1. Optimizing Big Data Analytics on Heterogeneous Processors
Tutorial file for download: Big_Data_Heterogeneous_Proc_Tutorial
- Mayank Daga, Advanced Micro Devices, Inc.
- Mauricio Breternitz, Advanced Micro Devices, Inc.
- Junli Gu, Advanced Micro Devices, Inc. Increasing computational and storage capacities have unleashed the field of big data analytics which necessitates novel architectures and tools to extract meaning from gargantuan volumes of data. The launch of AMD APUs with compliance to the Heterogeneous System Architecture (HSA) addresses some specific architectural challenges for big data analytics. In general, the community has focused on enhancing tools on discrete GPUs (dGPUs). However dGPUs bring a performance limitation due to the high overhead associated with data copies from CPU memory to GPU memory as well as constraints on dGPU memory size. HSA eliminates these performance limitations.
This tutorial will explore the optimization of tools for big data analytics on the first HSA-enabled APU. We will cover the following topics:
• Programming APUs with HSA with a focus on using C++ and OpenCL programming languages
• Enhancing the programming model with a focus on accelerating Hadoop and Apache Spark
• Enhancing data operations with a focus on optimizing breadth-first search (BFS) and deep neural networks (DNN)
2. The Era of Big Spatial Data
- Mohamed F. Mokbel, University of Minnesota
- Ahmed Eldawy, University of Minnesota In this tutorial, we present the recent work in the big data community for handling Big Spatial Data. This topic became very hot due to the recent explosion in the amount of spatial data generated by smart phones, satellites and medical devices, among others. This tutorial goes beyond the use of existing systems as-is (e.g., Hadoop, Spark or Impala), and digs deep into the core components of big systems (e.g., indexing and query processing) to describe how they are designed to handle big spatial data. During this 90-minute tutorial, we review the state-of-the-art work in the area of Big Spatial Data while classifying the existing research efforts according to the implementation approach, underlying architecture, and system components. In addition, we provide case studies of full-fledged systems and applications that handle Big Spatial Data which allows the audience to better comprehend the whole tutorial.
3. Platforms and Algorithms for Big Data Analyticshttp://dmkd.cs.wayne.edu/TUTORIAL/Bigdata/
Tutorial file for download: http://dmkd.cs.wayne.edu/TUTORIAL/Bigdata/Slides.pdf
- Chandan K. Reddy, Wayne State University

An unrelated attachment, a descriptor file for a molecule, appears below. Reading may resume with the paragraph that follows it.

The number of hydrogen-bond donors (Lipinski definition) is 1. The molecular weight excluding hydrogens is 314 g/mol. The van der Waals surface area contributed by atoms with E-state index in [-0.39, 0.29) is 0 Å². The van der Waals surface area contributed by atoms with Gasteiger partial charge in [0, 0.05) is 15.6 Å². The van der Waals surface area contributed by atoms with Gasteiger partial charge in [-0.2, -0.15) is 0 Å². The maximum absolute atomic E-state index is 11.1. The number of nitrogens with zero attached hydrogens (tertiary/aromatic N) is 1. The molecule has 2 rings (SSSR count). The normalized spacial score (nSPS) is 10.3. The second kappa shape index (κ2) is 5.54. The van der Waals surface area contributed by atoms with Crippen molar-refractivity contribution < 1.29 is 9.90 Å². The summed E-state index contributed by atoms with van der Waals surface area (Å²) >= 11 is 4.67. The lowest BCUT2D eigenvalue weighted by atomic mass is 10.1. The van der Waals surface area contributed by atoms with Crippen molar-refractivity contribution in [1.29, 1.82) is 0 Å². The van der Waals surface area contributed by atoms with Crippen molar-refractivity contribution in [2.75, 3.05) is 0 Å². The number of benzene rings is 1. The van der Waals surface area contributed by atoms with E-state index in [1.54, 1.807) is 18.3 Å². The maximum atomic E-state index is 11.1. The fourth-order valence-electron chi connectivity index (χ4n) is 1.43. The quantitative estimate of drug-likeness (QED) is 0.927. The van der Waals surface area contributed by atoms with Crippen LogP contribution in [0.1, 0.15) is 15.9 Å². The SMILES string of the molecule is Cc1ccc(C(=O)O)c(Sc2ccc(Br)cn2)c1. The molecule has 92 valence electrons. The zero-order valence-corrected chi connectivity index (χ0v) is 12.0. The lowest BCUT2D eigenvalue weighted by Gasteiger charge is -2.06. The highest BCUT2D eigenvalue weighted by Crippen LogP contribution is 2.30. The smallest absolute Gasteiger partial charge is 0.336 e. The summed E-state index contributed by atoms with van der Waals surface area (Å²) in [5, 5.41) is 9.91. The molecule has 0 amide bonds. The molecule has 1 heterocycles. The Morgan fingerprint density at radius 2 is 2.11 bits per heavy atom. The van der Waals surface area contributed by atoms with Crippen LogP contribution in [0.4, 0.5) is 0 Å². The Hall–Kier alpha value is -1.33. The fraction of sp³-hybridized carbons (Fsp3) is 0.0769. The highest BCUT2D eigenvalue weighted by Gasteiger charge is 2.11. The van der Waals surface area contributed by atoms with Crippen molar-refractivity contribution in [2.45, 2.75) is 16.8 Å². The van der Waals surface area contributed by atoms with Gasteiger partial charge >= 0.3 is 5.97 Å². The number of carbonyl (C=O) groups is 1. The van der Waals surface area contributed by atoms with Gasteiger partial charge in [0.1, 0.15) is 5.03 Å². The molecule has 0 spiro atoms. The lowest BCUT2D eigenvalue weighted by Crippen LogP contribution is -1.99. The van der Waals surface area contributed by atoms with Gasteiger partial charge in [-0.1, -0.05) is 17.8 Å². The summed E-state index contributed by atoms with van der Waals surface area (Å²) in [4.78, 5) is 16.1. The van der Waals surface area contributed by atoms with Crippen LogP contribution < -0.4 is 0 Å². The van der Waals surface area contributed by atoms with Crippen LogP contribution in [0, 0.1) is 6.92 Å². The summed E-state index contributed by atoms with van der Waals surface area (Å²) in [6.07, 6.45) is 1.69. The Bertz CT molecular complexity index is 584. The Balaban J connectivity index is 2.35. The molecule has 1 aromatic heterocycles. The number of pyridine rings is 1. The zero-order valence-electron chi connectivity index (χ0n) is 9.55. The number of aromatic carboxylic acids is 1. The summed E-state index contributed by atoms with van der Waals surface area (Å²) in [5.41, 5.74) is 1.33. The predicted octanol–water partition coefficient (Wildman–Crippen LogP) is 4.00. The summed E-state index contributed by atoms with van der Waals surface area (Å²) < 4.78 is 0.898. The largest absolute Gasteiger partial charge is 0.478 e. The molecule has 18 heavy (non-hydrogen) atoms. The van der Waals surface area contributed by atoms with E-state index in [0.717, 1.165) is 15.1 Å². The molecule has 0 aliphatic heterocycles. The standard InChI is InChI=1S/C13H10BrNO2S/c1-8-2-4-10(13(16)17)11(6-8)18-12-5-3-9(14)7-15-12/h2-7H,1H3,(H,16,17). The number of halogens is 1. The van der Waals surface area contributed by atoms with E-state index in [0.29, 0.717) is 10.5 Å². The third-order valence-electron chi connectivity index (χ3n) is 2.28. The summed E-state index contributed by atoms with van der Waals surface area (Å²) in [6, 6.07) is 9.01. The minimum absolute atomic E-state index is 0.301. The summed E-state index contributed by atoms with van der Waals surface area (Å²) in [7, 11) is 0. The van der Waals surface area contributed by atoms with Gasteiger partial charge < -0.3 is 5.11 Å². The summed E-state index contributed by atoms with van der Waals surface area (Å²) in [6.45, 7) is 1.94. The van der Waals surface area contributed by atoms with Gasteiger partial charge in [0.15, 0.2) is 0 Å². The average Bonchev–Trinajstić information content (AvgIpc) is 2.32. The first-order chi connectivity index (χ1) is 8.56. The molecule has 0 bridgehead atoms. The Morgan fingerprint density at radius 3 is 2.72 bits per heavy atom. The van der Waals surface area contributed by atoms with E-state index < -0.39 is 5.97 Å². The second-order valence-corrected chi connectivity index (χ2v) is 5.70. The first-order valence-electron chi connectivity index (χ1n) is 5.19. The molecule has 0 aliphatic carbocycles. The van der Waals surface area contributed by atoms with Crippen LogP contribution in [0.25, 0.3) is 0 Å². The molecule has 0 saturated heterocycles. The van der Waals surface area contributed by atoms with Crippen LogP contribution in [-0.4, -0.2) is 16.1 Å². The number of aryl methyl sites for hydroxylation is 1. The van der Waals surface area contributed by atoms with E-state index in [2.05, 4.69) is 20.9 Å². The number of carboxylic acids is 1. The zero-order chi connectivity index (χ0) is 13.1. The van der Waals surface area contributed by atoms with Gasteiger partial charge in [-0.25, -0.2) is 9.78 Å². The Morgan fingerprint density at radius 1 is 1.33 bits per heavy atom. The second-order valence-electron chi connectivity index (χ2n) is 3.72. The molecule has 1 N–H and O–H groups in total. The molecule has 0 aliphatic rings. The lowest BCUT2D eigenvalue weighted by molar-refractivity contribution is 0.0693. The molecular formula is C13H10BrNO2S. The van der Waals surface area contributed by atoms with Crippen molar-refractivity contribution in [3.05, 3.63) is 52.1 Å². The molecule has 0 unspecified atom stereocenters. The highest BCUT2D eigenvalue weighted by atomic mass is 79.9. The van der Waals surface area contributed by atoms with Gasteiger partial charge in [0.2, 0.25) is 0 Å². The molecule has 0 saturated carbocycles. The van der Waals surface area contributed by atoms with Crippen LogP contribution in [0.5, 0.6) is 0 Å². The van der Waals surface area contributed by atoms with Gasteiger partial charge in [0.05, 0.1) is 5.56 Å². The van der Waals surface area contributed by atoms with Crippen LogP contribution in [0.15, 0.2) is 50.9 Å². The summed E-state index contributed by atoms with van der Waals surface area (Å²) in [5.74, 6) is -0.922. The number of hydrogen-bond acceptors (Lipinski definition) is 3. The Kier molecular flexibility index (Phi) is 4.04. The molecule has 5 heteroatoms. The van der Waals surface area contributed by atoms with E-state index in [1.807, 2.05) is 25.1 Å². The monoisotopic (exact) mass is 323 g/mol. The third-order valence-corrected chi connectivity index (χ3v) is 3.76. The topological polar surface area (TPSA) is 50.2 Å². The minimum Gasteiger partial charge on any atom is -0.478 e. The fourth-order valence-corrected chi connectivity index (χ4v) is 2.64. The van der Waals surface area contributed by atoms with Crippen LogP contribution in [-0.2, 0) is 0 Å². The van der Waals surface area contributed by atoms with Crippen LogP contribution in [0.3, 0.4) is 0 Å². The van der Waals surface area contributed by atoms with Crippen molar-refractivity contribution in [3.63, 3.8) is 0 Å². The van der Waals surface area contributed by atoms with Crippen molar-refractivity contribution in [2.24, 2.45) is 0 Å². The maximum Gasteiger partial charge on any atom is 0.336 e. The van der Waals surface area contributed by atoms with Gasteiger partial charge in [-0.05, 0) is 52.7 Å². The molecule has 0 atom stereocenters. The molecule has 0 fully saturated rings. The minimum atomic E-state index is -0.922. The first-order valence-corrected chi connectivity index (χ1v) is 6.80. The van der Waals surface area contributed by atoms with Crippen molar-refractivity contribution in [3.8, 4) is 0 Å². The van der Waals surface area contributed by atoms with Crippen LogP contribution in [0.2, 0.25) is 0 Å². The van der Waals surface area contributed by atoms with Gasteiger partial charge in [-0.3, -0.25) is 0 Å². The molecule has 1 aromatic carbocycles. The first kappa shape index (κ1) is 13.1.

This tutorial consists of two parts: (i) Big data platforms and their characteristics (ii) Large-scale classification and clustering algorithms.
The first part will provide an in-depth analysis of different platforms available for studying and performing big data analytics. It will survey different hardware platforms available for big data analytics and assesses the advantages and drawbacks of each of these platforms based on various metrics such as scalability, data I/O rate, fault tolerance, real-time processing, data size supported and iterative task support. In addition to the hardware, a detailed description of the software frameworks used within each of these platforms is also discussed along with their strengths and drawbacks. Some of the critical characteristics that will be discussed here can potentially aid the audience in making an informed decision depending on their computational needs. Using ratings table, a rigorous qualitative comparison between different platforms is also discussed.
The second part of the tutorial will consist of big data classification and clustering algorithms. In order to provide more insights into the effectiveness of each of the platform in the context of big data analytics, specific implementation level details of the widely used k-nearest neighbor and the k-means clustering algorithm on various platforms will also be described in the form of pseudocode. In addition, recent advances in large-scale linear classification and map-reduce based classification algorithms will be discussed. In the context of clustering, some of the well-known one-pass clustering algorithms and other parallel and distributed clustering solutions will be briefly mentioned.
4. Optimal Connectivity on Big Graphs: Measures, Algorithms and Applications
Tutorial file for download: PDF File